Metastatic breast carcinoma of the abdominal wall muscle: a case report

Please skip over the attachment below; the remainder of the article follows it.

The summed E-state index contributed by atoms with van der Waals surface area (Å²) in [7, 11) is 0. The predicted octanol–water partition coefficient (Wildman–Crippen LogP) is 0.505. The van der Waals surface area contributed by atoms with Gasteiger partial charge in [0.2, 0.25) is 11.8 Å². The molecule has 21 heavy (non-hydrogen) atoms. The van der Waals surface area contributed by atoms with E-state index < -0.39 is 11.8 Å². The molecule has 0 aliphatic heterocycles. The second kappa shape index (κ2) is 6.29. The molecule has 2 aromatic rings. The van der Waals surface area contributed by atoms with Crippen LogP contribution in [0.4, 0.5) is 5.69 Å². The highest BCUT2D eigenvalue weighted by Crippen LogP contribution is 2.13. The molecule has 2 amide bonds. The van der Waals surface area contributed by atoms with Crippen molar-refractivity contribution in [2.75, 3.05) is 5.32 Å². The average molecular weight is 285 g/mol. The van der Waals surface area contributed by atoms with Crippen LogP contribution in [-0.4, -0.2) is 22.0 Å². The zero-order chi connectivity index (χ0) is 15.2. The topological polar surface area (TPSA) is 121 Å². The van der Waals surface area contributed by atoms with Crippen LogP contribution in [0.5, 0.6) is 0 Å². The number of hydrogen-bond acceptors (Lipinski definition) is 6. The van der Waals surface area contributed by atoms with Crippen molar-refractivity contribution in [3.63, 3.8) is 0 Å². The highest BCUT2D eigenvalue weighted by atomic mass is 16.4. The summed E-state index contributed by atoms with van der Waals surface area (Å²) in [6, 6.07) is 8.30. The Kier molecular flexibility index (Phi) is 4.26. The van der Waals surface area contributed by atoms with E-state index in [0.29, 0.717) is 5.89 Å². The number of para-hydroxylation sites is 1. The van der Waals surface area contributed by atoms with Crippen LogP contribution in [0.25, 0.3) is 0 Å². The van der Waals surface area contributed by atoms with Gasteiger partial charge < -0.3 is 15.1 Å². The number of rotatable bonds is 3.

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Metastasis from breast carcinoma is an uncommon occurrence in skeletal muscle, compared to local invasion into muscle from direct tumor spread. A 49-year-old woman was referred to our hospital with an 8.5-cm mass in the right breast. Core needle biopsy revealed metaplastic carcinoma with squamous metaplasia. The mass was rapidly growing and metaplastic, so mastectomy with dissection of axillary lymph nodes was performed. Pathological examination showed metaplastic carcinoma, histological grade 3, triple negative, and a MIB-1 labeling index of 80%. Six months postoperatively, during adjuvant chemotherapy treatment, she reported numbness and pain in the right lateral thigh and a mass in the right lower abdomen. Computed tomography revealed multiple lined masses in the abdominal wall and iliac muscle. Core needle biopsy showed metastatic breast carcinoma. Radio- and chemotherapy were administered, but the mass in the muscle became enlarged. To control her pain, a combined treatment with morphine, fentanyl, ketamine, antiepilepsy drug, and NSAIDs was administered. Liver metastasis appeared 9 months (15 months postoperatively) after recognition of muscle metastasis, and the patient died 16 months postoperatively. Skeletal muscle metastasis is uncommon, and therapeutic intervention is mainly palliative. The most common symptom of skeletal muscle metastasis is pain; thus, pain control is a pivotal goal of treatment.